Speaking for Ourselves

The Syrian refugee with a scholarship named after him

The Syrian refugee with a scholarship named after him


 Migrant Voice -
 Migrant Voice - The Syrian refugee with a scholarship named after him

In 2018 the expensive top-of-the-market Marlborough School of English and Culture, part of a 170-year-old institution founded for the sons of the clergy, will offer its first Al-Rashid Scholarships.

Al-Rashid? Who's he, and how did he leave his mark in the high downland and wide valleys that the English county of Wiltshire describes as "quintessentially English"?

The scholarships are for refugee teenagers living in the UK, and are named after Ahmad Al-Rashid, a 27-year-old Syrian refugee who inspired pupils when he visited the school earlier this year to talk about his flight from the civil war, his journey to Europe and his new life as an activist and organiser in Britain.

Marlborough's glossy brochure tells of his "heart-stopping account" of the escape from Syria, and recounts how he facilitated a team game with students to explain aspects of his journey, and spent the morning in a classroom discussion of the Syrian conflict, displaced peoples, global migration and media coverage of conflict: "The students gained a huge amount from the experience and were incredibly moved to get to know Ahmad and to hear his story first-hand in such an intimate setting."

Ahmad was born into a farming family in Aleppo. "Life was peaceful and calm. It was village life, basic and simple, and I enjoyed the countryside and beauty of the place and the simple way of living there," he recalls.

His parents were keen on education, and he graduated in English literature from Aleppo University - "the first person in my extended family to go to university. My hope was to work with children in my area to teach them English and improve their language skills."

But, as for millions of Syrians, the war changed everything. "We never expected it would reach Syria, but it did. It reached my area in late 2012 with aerial bombardment, barrel bombs and mortars. The town became a target by all parties to the conflict. The majority of the population fled their homes because of the shelling and clashes." 

Ahmad joined the exodus, fleeing to northern Iraq - until ISIS arrived ("I had gone from one hell in Syria, to another"), when he returned to north-east Syria. During this period he taught English as a volunteer in Syrian refugee camps and later worked with the UN helping Syrian refugees and displaced Iraqis.

It proved to be a temporary stop: "With the Syrian war raging and the enormous scale of destruction I started to lose hope of any solution to the war and I decided to move on." That meant a 55-day journey across seas and borders. Just as his English later proved an asset in establishing himself in Britain, his trip was also exceptional in that he documented it as part of a BBC series, 'Exodus: Our Journey to Europe'.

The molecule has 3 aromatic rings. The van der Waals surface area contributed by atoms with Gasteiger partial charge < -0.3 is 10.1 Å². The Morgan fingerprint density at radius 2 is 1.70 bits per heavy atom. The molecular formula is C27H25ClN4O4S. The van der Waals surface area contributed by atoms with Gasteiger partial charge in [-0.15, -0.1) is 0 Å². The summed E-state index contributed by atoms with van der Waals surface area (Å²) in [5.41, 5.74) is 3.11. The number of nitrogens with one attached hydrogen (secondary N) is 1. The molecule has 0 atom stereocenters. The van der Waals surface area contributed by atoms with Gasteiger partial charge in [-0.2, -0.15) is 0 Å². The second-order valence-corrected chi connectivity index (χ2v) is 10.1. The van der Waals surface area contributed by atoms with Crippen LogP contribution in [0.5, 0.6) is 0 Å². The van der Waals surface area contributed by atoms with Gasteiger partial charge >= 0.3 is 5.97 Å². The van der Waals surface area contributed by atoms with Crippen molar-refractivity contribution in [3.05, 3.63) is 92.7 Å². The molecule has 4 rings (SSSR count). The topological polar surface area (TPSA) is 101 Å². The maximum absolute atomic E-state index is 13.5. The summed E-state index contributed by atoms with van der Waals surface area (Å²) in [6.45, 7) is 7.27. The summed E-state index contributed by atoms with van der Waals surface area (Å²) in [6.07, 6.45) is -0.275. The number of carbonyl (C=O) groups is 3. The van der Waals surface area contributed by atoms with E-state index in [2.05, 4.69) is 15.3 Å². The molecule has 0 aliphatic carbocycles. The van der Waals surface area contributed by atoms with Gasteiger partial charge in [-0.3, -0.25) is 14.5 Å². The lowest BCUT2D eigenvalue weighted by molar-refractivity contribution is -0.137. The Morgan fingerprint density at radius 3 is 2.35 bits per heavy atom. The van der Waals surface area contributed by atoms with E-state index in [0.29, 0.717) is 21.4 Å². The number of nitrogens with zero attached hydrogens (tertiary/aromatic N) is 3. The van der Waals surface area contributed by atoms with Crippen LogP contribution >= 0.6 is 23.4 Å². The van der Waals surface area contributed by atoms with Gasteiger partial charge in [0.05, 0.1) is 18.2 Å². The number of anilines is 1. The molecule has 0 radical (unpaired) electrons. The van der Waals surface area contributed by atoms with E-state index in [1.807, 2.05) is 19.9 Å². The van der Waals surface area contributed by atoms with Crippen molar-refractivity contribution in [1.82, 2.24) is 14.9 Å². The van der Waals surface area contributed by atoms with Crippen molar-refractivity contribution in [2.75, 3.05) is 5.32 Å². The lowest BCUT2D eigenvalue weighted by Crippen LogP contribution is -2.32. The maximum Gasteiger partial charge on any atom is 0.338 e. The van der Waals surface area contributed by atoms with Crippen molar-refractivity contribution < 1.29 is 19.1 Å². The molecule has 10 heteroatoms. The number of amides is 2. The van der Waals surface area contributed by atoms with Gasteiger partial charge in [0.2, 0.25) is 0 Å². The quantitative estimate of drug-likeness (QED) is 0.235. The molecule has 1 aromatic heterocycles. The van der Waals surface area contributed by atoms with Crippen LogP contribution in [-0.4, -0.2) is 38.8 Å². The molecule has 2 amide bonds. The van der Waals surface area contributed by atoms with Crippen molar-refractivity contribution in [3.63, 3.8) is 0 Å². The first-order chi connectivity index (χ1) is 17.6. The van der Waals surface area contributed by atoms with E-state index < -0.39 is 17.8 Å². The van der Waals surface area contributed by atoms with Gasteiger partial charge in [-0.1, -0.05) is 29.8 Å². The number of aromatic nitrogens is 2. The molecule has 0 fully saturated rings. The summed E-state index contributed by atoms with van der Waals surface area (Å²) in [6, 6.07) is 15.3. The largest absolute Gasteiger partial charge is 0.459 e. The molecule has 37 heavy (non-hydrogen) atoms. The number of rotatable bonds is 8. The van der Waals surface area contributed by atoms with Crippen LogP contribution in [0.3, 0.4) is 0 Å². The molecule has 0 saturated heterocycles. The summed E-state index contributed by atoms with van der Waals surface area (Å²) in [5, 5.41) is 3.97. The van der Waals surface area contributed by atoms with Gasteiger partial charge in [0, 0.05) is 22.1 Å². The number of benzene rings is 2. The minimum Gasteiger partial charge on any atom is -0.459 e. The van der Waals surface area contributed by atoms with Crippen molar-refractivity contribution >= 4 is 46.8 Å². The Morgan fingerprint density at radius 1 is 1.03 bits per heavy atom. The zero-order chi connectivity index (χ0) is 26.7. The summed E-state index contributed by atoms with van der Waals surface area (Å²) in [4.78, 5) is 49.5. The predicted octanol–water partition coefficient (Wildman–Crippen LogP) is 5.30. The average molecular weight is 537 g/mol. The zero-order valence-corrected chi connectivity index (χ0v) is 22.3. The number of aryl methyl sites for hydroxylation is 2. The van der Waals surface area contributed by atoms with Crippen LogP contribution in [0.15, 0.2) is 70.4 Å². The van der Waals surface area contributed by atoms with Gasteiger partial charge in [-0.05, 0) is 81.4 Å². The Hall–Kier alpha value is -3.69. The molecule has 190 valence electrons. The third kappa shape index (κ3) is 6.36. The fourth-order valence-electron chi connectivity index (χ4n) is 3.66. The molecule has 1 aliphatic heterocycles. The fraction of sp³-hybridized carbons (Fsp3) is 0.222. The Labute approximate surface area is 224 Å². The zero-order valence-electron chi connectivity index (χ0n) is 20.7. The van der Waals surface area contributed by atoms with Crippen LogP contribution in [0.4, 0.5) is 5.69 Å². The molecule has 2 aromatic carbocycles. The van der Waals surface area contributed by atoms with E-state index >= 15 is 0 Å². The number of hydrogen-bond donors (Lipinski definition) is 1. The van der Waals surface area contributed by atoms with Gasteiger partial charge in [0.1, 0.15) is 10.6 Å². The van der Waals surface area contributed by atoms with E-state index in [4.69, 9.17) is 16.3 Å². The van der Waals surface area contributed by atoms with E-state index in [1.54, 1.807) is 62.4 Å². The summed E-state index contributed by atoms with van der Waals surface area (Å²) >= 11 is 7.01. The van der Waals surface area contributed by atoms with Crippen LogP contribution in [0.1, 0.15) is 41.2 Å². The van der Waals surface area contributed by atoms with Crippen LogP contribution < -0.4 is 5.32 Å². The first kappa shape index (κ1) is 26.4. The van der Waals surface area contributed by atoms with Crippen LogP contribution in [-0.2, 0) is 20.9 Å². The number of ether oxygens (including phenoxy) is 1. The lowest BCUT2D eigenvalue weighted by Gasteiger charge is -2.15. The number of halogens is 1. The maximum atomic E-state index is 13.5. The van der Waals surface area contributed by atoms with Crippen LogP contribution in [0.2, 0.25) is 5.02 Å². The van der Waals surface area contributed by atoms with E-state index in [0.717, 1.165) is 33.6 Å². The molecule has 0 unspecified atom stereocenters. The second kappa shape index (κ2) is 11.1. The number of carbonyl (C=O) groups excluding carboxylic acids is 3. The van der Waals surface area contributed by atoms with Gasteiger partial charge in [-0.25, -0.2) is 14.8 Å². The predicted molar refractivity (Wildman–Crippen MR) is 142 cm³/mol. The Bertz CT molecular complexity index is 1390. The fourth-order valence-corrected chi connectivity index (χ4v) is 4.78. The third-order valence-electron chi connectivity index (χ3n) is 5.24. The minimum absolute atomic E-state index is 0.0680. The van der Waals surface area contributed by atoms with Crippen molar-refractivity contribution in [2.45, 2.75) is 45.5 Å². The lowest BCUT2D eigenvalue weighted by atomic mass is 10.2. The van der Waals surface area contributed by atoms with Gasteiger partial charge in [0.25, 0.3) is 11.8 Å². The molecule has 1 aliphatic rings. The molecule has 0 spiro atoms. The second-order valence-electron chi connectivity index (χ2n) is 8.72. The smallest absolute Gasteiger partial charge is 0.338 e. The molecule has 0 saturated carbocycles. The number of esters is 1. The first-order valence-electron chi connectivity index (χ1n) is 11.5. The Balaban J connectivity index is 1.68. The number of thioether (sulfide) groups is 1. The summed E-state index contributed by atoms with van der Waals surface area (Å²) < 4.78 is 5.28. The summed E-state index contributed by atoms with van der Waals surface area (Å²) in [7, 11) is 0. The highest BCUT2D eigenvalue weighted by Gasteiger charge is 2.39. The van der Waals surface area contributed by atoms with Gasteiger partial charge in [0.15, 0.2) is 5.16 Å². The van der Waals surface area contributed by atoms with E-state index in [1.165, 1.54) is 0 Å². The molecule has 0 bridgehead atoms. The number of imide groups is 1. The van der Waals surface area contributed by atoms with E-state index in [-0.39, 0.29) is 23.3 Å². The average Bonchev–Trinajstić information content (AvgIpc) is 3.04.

Partly as a result of that TV exposure - as well his following on social media and his likeability - he has taken part in meetings in Parliament, appeared on BBC, ITV and Sky, and had articles published in The Guardian and The Independent. He often speaks at events to raise awareness about the plight of Syrian refugees.

He is now a consultant for a variety of organisations on the integration of Syrians in the UK. 

He knows his own experience is not typical. "It's very tough for many Syrian refugees. There's lots of potential and talent. What they need are opportunities." But, he points out, "many are living with trauma. Even if people have skills, even with a job and a salary, they are unsure of their future, and they are apart from their family and friends, their hearts and minds are back in Syria. Not everyone succeeds."

Ahmad is a great believer in education: "Education is vital for Syrians now and it will have a crucial part in the post-war phase. We need to invest in education as it’s a tool of mass construction." Within a week of arriving in the UK he started looking for opportunities to continue his studies. 

"What helped me was the new friends I made in the UK. They told me that there are many opportunities and they helped and supported me fill applications and look for funding. The support from universities was overwhelming. I received a scholarship for a master's in violence, conflict and development at the School of Oriental and African Studies in London and was financially supported by the Said Foundation."

The future?

"It is hard to tell. For now, I am working on issues related to education and support for refugee students. I am interested in the integration of refugees in the UK. I am hoping one day the war will come to an end in Syria so we can go back and help rebuild it. Our time here is a great opportunity to learn and gain skills and hopefully these skills will be passed and transferred to other fellow Syrians and others in the region."  

* For details of the scholarship, email the Course Director: [email protected]

* Exodus: Our Journey to Europe: http://www.bbc.co.uk/programmes/b07ky6ft

* Ahmad al-Rashid @ 5x15: https://vimeo.com/201923545/